What I like most is her overall message of perception – and not just of sensory perception.

Her talk is such a great example of how it is possible to change a perception (or at least gain a new appreciation) through education.

El Castillo helps confirm the importance of listening, 
and that when I listen carefully, I may be surprised by the unexpected
– and although what I hear may not fit into my perceived expectation,
it may be just what I need to navigate through obstacles – like a bat 🙂

(In case you are interested, I have posted 2 bat video clips below
…not of Batman, or vampires Twilight):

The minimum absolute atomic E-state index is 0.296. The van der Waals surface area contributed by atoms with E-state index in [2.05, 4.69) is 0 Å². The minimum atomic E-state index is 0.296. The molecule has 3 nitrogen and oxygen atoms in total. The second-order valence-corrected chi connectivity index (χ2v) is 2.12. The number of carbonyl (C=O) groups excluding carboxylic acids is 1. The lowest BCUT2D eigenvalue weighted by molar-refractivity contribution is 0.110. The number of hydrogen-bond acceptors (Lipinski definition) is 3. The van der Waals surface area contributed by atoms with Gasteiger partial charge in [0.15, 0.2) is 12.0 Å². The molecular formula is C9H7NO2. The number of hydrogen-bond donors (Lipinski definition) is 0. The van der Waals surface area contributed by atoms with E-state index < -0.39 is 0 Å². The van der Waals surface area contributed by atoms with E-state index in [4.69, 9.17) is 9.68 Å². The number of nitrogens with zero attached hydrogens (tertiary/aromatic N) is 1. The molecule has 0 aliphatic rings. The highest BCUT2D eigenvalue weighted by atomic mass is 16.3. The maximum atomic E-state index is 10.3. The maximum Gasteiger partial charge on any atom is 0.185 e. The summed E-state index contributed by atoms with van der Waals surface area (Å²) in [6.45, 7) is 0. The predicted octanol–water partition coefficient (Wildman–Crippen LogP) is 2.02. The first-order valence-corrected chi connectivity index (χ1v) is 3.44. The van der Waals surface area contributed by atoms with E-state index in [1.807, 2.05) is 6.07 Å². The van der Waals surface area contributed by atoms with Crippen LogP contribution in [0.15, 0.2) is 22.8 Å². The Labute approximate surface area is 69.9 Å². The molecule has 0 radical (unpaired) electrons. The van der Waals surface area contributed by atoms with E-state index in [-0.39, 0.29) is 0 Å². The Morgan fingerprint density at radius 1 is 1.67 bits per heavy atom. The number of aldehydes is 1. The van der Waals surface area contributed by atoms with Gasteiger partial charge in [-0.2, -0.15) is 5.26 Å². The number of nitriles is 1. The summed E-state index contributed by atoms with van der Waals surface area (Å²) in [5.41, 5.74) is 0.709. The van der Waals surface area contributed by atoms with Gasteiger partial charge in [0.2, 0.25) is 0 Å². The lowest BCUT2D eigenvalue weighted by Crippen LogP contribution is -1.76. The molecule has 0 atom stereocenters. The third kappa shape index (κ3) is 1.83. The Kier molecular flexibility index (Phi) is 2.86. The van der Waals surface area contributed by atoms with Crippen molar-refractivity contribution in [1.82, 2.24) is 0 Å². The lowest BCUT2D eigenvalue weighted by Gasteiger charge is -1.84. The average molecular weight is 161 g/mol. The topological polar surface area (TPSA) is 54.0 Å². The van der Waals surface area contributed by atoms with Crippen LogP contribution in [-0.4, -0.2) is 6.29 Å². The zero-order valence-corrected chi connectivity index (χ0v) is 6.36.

A bat hunting in ‘stealth’ mode:

A cute baby bat named Lil’ Drac:

1Declercq, N. F., Degrieck, J., Briers, R., & Leroy, O. (2004). A theoretical study of special acoustic effects caused by the staircase of the El Castillo pyramid at the Maya ruins of Chichen-Itza in Mexico. Journal of Acoustical Society of America, 116(6), 3328-3335. doi: 10.1121/1.1764833

2Thaler L., Arnott S.R., Goodale, M.A. (2011). Neural Correlates of Natural Human Echolocation in Early and Late Blind Echolocation Experts. PLoS ONE 6(5): e20162. doi:10.1371/journal.pone.0020162. This study was also highlighted in Discover Magazine: http://blogs.discovermagazine.com/notrocketscience/2011/05/25/the-brain-on-sonar-–-how-blind-people-find-their-way-around-with-echoes#.URcSyqWjLww

2 responses

  1. Hmmm. All very interesting. Might explain why my 5 and 7 year old children think running around yelling, “Echolocation!” is funny!! Must look for that book!!